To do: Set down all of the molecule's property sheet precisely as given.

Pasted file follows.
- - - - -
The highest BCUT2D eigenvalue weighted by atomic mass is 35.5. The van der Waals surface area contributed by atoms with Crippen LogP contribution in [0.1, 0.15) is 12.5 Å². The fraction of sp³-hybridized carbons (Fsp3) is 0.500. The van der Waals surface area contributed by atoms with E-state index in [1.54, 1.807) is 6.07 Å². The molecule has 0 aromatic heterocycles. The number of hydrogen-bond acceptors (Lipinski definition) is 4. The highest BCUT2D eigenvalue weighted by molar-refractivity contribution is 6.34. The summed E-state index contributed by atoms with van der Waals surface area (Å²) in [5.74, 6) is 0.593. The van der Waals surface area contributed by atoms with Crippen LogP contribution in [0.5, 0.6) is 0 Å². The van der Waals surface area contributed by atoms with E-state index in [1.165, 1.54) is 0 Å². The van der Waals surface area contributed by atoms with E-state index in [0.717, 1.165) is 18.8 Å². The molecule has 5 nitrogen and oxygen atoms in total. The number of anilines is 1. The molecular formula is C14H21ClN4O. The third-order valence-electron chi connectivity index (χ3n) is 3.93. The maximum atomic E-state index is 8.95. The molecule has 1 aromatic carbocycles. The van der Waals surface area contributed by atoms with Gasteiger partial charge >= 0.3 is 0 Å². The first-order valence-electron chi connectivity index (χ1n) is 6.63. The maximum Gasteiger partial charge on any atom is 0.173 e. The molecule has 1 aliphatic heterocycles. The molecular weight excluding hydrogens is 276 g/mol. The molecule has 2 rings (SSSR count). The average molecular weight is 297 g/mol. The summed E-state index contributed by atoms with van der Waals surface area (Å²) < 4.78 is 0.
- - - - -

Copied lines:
The highest BCUT2D eigenvalue weighted by atomic mass is 35.5. The van der Waals surface area contributed by atoms with Crippen LogP contribution in [0.1, 0.15) is 12.5 Å². The fraction of sp³-hybridized carbons (Fsp3) is 0.500. The van der Waals surface area contributed by atoms with E-state index in [1.54, 1.807) is 6.07 Å². The molecule has 0 aromatic heterocycles. The number of hydrogen-bond acceptors (Lipinski definition) is 4. The highest BCUT2D eigenvalue weighted by molar-refractivity contribution is 6.34. The summed E-state index contributed by atoms with van der Waals surface area (Å²) in [5.74, 6) is 0.593. The van der Waals surface area contributed by atoms with Crippen LogP contribution in [0.5, 0.6) is 0 Å². The van der Waals surface area contributed by atoms with E-state index in [1.165, 1.54) is 0 Å². The van der Waals surface area contributed by atoms with E-state index in [0.717, 1.165) is 18.8 Å². The molecule has 5 nitrogen and oxygen atoms in total. The number of anilines is 1. The molecular formula is C14H21ClN4O. The third-order valence-electron chi connectivity index (χ3n) is 3.93. The maximum atomic E-state index is 8.95. The molecule has 1 aromatic carbocycles. The van der Waals surface area contributed by atoms with Gasteiger partial charge >= 0.3 is 0 Å². The first-order valence-electron chi connectivity index (χ1n) is 6.63. The maximum Gasteiger partial charge on any atom is 0.173 e. The molecule has 1 aliphatic heterocycles. The molecular weight excluding hydrogens is 276 g/mol. The molecule has 2 rings (SSSR count). The average molecular weight is 297 g/mol. The summed E-state index contributed by atoms with van der Waals surface area (Å²) < 4.78 is 0.